"Introducing a high-quality journal in the field allows an ever-increasing number of artistic researchers to partake in what for the sciences and humanities are standard academic publication procedures. Given that artistic research has become a worldwide movement with many local activities, JAR can serve as a focal point, bringing together diverse voices, facilitating the discourse and thus improving the artistic research community.
In the context of JAR, artistic research is doubly defined: insofar as it is research, it enhances knowledge and understanding; because it is artistic, however, the mode of presentation is essential. This definition excludes works of art that share modes of presentation with artistic research, but do not enhance understanding. It also excludes research that is not dependant on an artistic mode of presentation. Thus, the development of epistemological as well as artistic criteria for the exposure of artistic research is a key ambition of the Journal; part of JAR's mission is to re-negotiate art's relationship to academia and the role and function of research in artistic practice. Furthermore, JAR embraces research practices across disciplines, thereby emphasising the transdisciplinary character of much artistic research.
JAR's unique presentation of artistic research as 'weaves', instead of 'pages', facilitates multi-modal exposition, thereby meeting the desire of artistic researchers to have their work displayed and documented in a manner that demonstrates a respect for modes of presentation. By introducing, together with the RC, a standard for documentation, the Journal is responding to the international artistic and academic communities, which demand high quality referencing and documentation. Moreover, the Journal meets the need of art institutions such as museums, galleries and collections for artistic research to be more easily accessible."
Fig.1 Deborah Harty and Phil Sawdon (2010). "humhyphenhum: Still 5".
"RCA Research Repository is designed to support the collection, archive and publication of the College's research practice, processes and outputs. ...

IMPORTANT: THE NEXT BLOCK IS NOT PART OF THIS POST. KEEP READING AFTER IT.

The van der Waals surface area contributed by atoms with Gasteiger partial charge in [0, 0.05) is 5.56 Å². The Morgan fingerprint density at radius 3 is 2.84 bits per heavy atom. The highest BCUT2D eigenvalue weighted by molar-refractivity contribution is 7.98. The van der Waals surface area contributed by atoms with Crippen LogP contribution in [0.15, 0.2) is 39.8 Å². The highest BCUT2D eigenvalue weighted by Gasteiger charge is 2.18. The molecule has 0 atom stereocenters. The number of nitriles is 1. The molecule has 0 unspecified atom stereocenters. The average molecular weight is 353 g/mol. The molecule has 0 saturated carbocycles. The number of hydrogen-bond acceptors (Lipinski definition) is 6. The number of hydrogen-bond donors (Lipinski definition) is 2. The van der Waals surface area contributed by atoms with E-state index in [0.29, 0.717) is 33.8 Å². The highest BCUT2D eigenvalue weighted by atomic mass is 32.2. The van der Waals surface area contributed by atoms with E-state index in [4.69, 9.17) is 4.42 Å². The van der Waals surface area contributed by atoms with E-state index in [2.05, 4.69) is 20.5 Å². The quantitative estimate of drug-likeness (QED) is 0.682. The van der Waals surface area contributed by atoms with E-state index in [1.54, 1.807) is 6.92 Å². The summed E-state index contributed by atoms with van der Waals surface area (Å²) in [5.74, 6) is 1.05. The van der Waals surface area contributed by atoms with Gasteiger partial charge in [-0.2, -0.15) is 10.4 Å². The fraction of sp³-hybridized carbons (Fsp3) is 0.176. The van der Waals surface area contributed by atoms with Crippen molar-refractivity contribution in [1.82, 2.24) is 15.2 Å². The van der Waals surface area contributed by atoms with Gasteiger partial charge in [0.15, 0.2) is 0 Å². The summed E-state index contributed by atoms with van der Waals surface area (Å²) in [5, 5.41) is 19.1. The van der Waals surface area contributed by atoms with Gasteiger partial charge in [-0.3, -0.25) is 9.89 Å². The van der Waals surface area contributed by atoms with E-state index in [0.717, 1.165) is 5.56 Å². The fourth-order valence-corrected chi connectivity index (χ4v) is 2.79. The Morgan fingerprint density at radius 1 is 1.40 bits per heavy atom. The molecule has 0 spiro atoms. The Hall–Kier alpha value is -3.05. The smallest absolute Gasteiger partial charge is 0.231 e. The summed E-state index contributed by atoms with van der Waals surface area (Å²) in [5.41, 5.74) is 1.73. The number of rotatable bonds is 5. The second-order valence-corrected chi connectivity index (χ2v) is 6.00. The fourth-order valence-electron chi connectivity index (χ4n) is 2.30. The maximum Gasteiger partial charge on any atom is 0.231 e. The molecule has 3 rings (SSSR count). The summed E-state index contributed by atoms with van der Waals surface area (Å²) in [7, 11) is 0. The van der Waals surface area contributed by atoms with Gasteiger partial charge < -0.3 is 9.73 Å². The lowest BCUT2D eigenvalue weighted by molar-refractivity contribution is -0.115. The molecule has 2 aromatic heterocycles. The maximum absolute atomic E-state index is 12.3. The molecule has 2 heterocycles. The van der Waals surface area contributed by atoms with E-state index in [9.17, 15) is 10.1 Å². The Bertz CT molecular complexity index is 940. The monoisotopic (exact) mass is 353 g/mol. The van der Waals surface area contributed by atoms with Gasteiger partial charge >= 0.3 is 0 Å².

The repository is an open access academic resource, to which anyone at College has access, and to which all research staff are able to manage and publish their research, work-in-progress, bibliographic records and data to the World.
The repository platform is based on the open source EPrints standard digital repository and MEPrints extensions - developed by EPrints Services, University of Southampton, with visualisation extensions devised by KULTUR RCA has further adapted EPrints platform and interfaces for use by its own researchers and staff."
(RCA Research Repository)
"Research at Nottingham Trent University takes place in all our Schools, in all our subjects- from Art to Zoology. Alongside the reports, books, papers, keynote talks that you might expect, many times our researchers produce things as well as words. These might be: art works; 3D designs; visualisations of scientific insights; fashion; images produced from ethnography; film and theatre production; costume designs and more.
We think of it as something like a gallery, except without walls, or with just one, a virtual wall - hence the name. Each three months or so there is a new show to see, carefully curated round the work of one researcher or a small group. The variety of our work means that an exhibition of interactive art work might be followed by one about the visualisation of nano particles, or on the ancient architecture of Oman.
Wall5 is a way to show how these things articulate with the knowledge our researchers generate and let us demonstrate the full spectrum of what we produce.
Wall5 launched in November 2010. As each show is replaced it will appear in an archive section, so if you like what you see you can check back later. Also, look out for WALL5 groups on social media sites for updates on the exhibition programme."
(Nottingham Trent University)
Fig.1 Jed Hoyland 'Silence/Stillness/ Arrangements'
"A person who is trying to understand a text is always performing an act of projecting. He projects before himself a meaning for the text as a whole as soon as some initial meaning emerges in the text. Again, the latter emerges only because he is reading the text with particular expectations in regard to a certain meaning. The working of this fore-project, which is constantly revised in terms of what emerges as he penetrates into the meaning, is understanding what is there."
2). Adrian Snodgrass and Richard Coyne (1997) 'Is Designing Hermeneutical?', Architectural Theory Review, Journal of the Department of Architecture, The University of Sydney, Vol. 1, No. 1, pp 65-97.